"Of course, the game is typi..."


by Paul Christiano Dec 28 2015

Of course, the game is typically about costs and benefits. Saying "it is good to adopt the security mindset" is (often) an implicit claim about the relative costs of extra work vs. attacks. It's not totally clear if this article is making a similar claim, but it sounds like it.

In terms of costs and benefits, the AI case is quite different from typical security applications.

In the case of my disagreements with MIRI (which I think are relatively mild in this domain), here is how things look to me:

In this case, the balance is not between "extra work" and "failure." It is between "failing because of X" and "failing because of Y." So to make the argument that addressing Y deserves priority, you need to do one of:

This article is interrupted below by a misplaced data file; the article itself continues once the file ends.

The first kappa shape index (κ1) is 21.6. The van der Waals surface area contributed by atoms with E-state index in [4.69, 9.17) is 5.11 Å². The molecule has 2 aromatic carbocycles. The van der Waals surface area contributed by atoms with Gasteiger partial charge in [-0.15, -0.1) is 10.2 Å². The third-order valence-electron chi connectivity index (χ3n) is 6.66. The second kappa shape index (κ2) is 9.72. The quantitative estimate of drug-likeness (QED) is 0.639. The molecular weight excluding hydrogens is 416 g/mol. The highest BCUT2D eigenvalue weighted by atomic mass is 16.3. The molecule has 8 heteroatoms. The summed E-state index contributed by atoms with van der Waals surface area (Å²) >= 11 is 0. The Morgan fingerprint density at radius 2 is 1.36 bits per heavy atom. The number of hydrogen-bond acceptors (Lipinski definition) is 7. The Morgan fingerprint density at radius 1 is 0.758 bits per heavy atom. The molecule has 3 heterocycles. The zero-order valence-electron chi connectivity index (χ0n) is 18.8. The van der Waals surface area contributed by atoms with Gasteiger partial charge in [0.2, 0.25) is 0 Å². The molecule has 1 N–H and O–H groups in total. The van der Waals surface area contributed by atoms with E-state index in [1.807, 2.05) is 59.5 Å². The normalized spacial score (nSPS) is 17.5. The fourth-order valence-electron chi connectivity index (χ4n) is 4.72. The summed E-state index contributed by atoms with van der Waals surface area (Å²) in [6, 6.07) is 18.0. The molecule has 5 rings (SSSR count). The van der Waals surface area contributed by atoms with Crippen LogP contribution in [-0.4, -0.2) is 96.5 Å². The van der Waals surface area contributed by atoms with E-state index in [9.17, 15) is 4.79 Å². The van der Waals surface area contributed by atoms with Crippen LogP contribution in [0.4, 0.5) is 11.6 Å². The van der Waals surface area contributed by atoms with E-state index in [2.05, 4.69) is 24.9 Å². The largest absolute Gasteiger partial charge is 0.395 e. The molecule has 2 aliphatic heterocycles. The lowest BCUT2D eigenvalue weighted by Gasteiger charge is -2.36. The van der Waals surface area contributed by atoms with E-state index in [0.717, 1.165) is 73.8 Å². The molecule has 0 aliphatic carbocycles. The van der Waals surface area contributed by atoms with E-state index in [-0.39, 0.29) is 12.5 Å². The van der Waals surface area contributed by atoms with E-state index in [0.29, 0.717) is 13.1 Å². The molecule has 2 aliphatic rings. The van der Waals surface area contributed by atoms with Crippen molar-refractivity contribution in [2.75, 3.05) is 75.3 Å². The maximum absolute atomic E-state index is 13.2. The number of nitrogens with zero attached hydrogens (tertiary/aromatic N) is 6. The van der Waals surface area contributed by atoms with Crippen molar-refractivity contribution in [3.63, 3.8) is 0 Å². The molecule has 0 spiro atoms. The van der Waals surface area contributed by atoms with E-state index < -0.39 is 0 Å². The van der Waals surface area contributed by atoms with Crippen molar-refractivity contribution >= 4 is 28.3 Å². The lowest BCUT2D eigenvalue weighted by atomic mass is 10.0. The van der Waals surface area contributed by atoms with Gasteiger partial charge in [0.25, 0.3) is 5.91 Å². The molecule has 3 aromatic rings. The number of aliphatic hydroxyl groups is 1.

(The situation is a bit more subtle than that, since at this point we are mostly talking about arguments about whether a particular class of research problems is promising, or whether any AI control approaches informed by that research will inevitably be rejected by a more conservative approach. But that dichotomy gives the general picture.)

I don't think that such an argument has really been made yet, and the attempted arguments seem to mostly go through claims about future AI progress (especially with respect to fast takeoff) that I find pretty implausible.

So: my inclination is to go on being relatively unconservative (with respect to these particular concerns), and then to shift towards the security mindset once we start to understand the landscape of actually-possible-workable approaches to AI control.

My guess is that a similar strategy would have been appropriate in the early days of cryptography. The first order of business is to find the ideas needed for plausible practical infrastructure for secure communication.